Cycling the length of New Zealand had never been a goal of mine until I stumbled across an article on Craig Harper’s successful world record attempt early 2017.
It was originally a planned husband and wife getaway to New Zealand for two weeks in July 2017.
How it came about…
In 2014 I sent a pleading email to my parents asking them if they would consider looking after my two young girls in 2017 so Alice (my wife) and I could get away. At that point in time, both my kids were in nappies and were quite a handful. By 2017 they would be a little easier to look after and my parents would be more likely to say yes if it was in 3 years.
The parents agreed and we slowly started to get excited about July 2017.
Despite the fact it would be winter we decided on New Zealand as it’s where my mother is from and I’d never really ‘seen’ the country, particularly the South Island which many describe as a ‘mini Europe’. It’s also only a 3 hours flight from Melbourne and the time zone is relatively the same, so ease was another deciding factor for two tired parents.
The goal to ride the length of New Zealand, 7 weeks out.
It was my wife who suggested that I ‘do some riding in New Zealand’. So a few months out from our trip I started to research.
A few days into my research I found the article on Craig Harper’s world record.
I started to ponder riding the length of New Zealand. Not in world record speed of 4.5 days but at a reasonable timeframe (two weeks) that my wife and I had planned there.
Despite the fact we had pleaded with my parents to look after the kids 3 years prior, we actually had not planned the trip. We were just going to wing it. So the possibility of disrupting the husband and wife getaway with an epic winter cycling adventure had some merit.
After pondering the thought for a week and analyzing my current fitness levels plus the level of training I’d need to get there, the pondering thought became a pounding reverb in my head. I could do this!
Seven weeks out from our trip to New Zealand I put the idea on the dinner table, and despite a number of “are you serious” style comments, I had the support of my family and wife. I had 7 weeks to train like I’d never train before and also organize a landing page to raise funds for a charity that is close to my heart, CanTeen.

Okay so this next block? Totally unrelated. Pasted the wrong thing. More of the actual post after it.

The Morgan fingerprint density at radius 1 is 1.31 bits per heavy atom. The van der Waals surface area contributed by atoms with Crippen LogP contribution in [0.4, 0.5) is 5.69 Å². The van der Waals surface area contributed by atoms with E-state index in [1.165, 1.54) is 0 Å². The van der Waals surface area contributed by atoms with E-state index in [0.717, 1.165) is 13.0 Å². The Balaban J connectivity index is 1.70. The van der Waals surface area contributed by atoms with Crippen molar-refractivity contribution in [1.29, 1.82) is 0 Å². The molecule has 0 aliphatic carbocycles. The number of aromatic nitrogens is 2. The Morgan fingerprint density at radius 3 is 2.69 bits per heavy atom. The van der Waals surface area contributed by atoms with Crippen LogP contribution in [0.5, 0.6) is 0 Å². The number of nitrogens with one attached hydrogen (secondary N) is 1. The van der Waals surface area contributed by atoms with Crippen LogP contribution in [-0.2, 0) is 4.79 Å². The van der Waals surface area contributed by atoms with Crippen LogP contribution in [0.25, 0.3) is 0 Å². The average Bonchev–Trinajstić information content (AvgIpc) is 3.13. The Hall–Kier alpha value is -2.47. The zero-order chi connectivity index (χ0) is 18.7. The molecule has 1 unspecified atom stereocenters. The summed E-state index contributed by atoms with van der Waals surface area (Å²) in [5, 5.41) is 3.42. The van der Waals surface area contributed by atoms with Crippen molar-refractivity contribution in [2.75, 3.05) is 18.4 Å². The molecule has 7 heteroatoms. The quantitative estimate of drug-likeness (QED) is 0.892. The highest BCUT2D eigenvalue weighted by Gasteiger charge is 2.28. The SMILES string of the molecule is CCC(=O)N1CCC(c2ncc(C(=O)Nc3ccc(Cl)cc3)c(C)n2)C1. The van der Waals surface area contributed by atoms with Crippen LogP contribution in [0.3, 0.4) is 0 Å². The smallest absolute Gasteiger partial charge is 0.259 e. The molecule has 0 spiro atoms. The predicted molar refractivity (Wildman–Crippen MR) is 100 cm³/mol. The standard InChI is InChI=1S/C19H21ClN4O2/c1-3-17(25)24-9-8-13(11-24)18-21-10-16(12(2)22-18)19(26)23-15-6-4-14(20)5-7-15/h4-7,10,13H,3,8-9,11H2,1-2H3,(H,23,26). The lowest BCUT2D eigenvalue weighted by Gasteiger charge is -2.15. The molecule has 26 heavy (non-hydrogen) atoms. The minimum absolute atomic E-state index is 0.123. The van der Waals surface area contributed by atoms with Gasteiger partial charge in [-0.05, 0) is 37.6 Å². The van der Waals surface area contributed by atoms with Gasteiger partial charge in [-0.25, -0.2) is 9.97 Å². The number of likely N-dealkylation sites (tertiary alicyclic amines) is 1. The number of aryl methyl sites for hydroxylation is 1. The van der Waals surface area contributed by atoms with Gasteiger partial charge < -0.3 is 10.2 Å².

89 hours of saddle time across 13 winter days (2336km)
To say I was underprepared for this trip would be an understatement.
While I was supported by my wife in a car, I was required to average 180km per day through extreme winter conditions. Not to forget a ½ day for the fairy from the North Island to the South. You can read the full story here
Outside of the weather – which would be as low as -8 degrees at times – one of my biggest challenge on the ride was getting from the Cape Reinga (top of the North Island) to Wellington (bottom of the North Island).
I consulted with ‘Bike By NZ’ about which route I should take for my ride. I wasn’t going for the world record, but I wanted to be as efficient as possible while getting in some nice scenery. The route I had been given was rough, and it suggested a lot of time on HWY 1 (New Zealand’s main and most dangerous HWY) on the North Island.
After spending two days on HWY 1 at the start of the ride, I was looking for every possible way to take detours. This is where the Wahoo Element became an invaluable asset.
Using the route suggestion feature, the ELEMNT guided me from Auckland, all the way down to Wellington (total 767km), only having to touch HWY 1 a couple of times on my way to the bottom of the North. The suggested route feature had me traveling on a number of smaller side roads that ran parallel with HWY 1, giving me confidence that I could get on with riding and not have to stress about analyzing maps every evening or during the day. It was truly a magnificent technology feature that had a profound effect on my confidence. Especially considering I had limited daylight during the depths of winter.
The reflections are emotional.
Yes, I completely stuffed up a romantic getaway for my wife and me.
However, we both connected deeply with one of the most beautiful countries in the world and my partial motherland. We both got to ‘see’ the Desert Road on a clear day; the Crown Ranges, Queenstown, the Glacier region, the Marlborough Sounds, and a number of small towns and amazing people we would have never have seen if we just went there for a holiday.
Cameron Nicholls, also known as the 10-Hour Cyclist, is a co-founder of Bike Chaser and a passionate amateur cyclist. He shares his insights and ideas on how to get the most out of your cycling performance with less than 10 hours of training per week.
For more on how to optimize your ELEMNT or ELEMNT BOLT check out the Six Must-Have Apps to Synch With the ELEMNT. Share your cycling adventures in the comments below.